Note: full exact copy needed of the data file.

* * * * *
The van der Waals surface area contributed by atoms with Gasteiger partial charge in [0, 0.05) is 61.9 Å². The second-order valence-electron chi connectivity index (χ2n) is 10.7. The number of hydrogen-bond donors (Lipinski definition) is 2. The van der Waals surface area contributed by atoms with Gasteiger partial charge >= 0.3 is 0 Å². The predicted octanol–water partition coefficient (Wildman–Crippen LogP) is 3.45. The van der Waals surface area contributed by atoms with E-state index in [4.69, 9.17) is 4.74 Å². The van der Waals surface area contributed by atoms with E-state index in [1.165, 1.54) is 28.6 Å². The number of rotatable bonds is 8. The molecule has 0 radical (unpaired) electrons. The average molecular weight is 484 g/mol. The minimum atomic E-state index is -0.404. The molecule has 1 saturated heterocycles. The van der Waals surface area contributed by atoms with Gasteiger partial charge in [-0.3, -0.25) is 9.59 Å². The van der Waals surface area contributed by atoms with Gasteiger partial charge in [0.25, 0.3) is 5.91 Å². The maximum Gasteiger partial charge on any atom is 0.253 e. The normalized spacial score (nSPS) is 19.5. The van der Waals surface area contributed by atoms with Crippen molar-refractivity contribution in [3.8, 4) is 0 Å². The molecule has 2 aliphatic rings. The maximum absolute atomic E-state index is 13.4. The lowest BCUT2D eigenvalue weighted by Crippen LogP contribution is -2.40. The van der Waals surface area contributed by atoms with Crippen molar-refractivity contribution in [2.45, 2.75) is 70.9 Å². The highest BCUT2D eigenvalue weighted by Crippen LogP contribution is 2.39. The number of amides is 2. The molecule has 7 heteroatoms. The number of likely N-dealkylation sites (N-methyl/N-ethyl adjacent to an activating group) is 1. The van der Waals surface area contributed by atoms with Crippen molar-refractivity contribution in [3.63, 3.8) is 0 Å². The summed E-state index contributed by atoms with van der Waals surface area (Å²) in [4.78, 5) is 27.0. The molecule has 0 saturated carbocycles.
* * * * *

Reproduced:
The van der Waals surface area contributed by atoms with Gasteiger partial charge in [0, 0.05) is 61.9 Å². The second-order valence-electron chi connectivity index (χ2n) is 10.7. The number of hydrogen-bond donors (Lipinski definition) is 2. The van der Waals surface area contributed by atoms with Gasteiger partial charge >= 0.3 is 0 Å². The predicted octanol–water partition coefficient (Wildman–Crippen LogP) is 3.45. The van der Waals surface area contributed by atoms with E-state index in [4.69, 9.17) is 4.74 Å². The van der Waals surface area contributed by atoms with E-state index in [1.165, 1.54) is 28.6 Å². The number of rotatable bonds is 8. The molecule has 0 radical (unpaired) electrons. The average molecular weight is 484 g/mol. The minimum atomic E-state index is -0.404. The molecule has 1 saturated heterocycles. The van der Waals surface area contributed by atoms with Gasteiger partial charge in [-0.3, -0.25) is 9.59 Å². The van der Waals surface area contributed by atoms with Gasteiger partial charge in [0.25, 0.3) is 5.91 Å². The maximum Gasteiger partial charge on any atom is 0.253 e. The normalized spacial score (nSPS) is 19.5. The van der Waals surface area contributed by atoms with Crippen molar-refractivity contribution in [3.8, 4) is 0 Å². The molecule has 2 aliphatic rings. The maximum absolute atomic E-state index is 13.4. The lowest BCUT2D eigenvalue weighted by Crippen LogP contribution is -2.40. The van der Waals surface area contributed by atoms with Crippen molar-refractivity contribution in [2.45, 2.75) is 70.9 Å². The highest BCUT2D eigenvalue weighted by Crippen LogP contribution is 2.39. The number of amides is 2. The molecule has 7 heteroatoms. The number of likely N-dealkylation sites (N-methyl/N-ethyl adjacent to an activating group) is 1. The van der Waals surface area contributed by atoms with Crippen molar-refractivity contribution in [3.63, 3.8) is 0 Å². The summed E-state index contributed by atoms with van der Waals surface area (Å²) in [4.78, 5) is 27.0. The molecule has 0 saturated carbocycles.